Charlotte sneaks into Billy’s quarters and finds a picture of Liz in a drawer amidst vials of anti-venom, the presence of which are a subtle indication that the preacher may not completely buy into the dogma. When confronted, Billy confesses that she was turned away after being unable to kick her drug habit.  With their cover blown, our protagonists are shocked when the invitation for them to join the congregation still stands despite their deception.  Billy believes the church can mend their broken souls, and they begin to find hope in such a possibility existing.

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The deliberate pacing and sense of unease Altieri expertly infuses into the proceedings may not be enough to hold the interest of some, but I found myself immersed.  He and fellow Butcher Brother (I hope they’ve ditched that ridiculous moniker forever) Phil Flores have historically shown affection for outsiders and oddballs, as previously displayed in their uneven but involving “The Hamiltons.”  Also of note is the infusion of actual footage from the original “Holy Ghost People” into the moments when the congregation reaches a religious fervor, adding an unexpected layer of authenticity.

Such a pity that these dudes can’t wrap up a movie to save their lives.  “People” goes so wrong from the point of Wayne’s attempt at handling, I stopped jotting notes of complaint for fear of turning this review into an ongoing series.  The main fault lies in the baffling motivations behind everything Charlotte does once the situation turns menacing.  One such inexplicable act leads to another that had me desperately hunting for a stronger adjective than “inexplicable.”  Mind-boggling.  That works.  Considering the hidden agenda reveal that follows, neither expression truly does justice.  Every painstaking nuance (with the possible exception of the Sheila character) is abandoned for a finale that also fails to be remotely convincing.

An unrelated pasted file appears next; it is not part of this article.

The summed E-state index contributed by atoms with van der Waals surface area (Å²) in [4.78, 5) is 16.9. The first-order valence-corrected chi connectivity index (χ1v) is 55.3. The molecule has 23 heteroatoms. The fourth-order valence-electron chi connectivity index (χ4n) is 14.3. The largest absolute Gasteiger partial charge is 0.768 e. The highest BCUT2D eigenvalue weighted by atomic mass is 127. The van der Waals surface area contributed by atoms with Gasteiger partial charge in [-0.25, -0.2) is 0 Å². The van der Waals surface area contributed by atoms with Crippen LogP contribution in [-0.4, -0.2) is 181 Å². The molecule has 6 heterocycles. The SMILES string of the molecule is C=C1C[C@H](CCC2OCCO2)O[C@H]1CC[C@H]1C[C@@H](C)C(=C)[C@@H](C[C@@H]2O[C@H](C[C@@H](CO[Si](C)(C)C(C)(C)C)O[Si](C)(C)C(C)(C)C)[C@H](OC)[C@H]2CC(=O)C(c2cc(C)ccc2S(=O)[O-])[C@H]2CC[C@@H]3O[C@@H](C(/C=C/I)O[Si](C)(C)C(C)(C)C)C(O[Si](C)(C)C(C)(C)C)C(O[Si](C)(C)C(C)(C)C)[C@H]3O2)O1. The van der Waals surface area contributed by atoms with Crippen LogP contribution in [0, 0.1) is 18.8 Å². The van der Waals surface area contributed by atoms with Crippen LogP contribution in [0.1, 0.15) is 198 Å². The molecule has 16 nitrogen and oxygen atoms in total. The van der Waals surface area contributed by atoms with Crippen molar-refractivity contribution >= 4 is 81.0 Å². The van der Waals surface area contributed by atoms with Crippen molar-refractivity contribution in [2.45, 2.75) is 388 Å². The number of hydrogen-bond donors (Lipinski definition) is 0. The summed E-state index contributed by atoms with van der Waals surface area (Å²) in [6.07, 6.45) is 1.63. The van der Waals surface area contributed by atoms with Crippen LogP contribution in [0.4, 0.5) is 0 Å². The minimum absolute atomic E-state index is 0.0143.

In a film that favors a mood piece vibe over the initial seduction of mystery, it still puzzles as to why Altieri and Flores felt the desire to end this the way they did.  One would either be bored to tears by the sixty minute mark, or engaged in their ominous world of misfits.  They’d already lost the former.  Why “Holy Ghost People” opts to alienate the latter as well is anyone’s guess.  An intriguing disappointment.

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About Rob Getz

Rob Getz was born poor and ugly in rural Michigan to a horror fanatic father and an incredibly good sport of a mother. He and his younger siblings spent countless weekend evenings ushered off in their pajamas by their parents to a local drive-in movie theater, where they were assured to be completely unconscious before the opening credits of the second film were finished rolling. Rob vaguely recalls these blurred images launching such classics as Ridley Scott's "Alien" and "The Changeling" through drooping eyelids. As he became older, he took the initiative nobody else in the Getz household had the moxie nor the energy to attempt and learned how to program their antiquated V.C.R. to record heavily edited horror films from one of the four available channels. Without these nocturnal bootlegs, there would have been no youthful introduction to the likes of "Re-Animator" or "Eraserhead." Rob wanted to be a part of this twisted universe from those days forward, regardless of the role he played. The tiniest, most insignificant cog in a machine is truly happy if it adores the machine. Even a critic.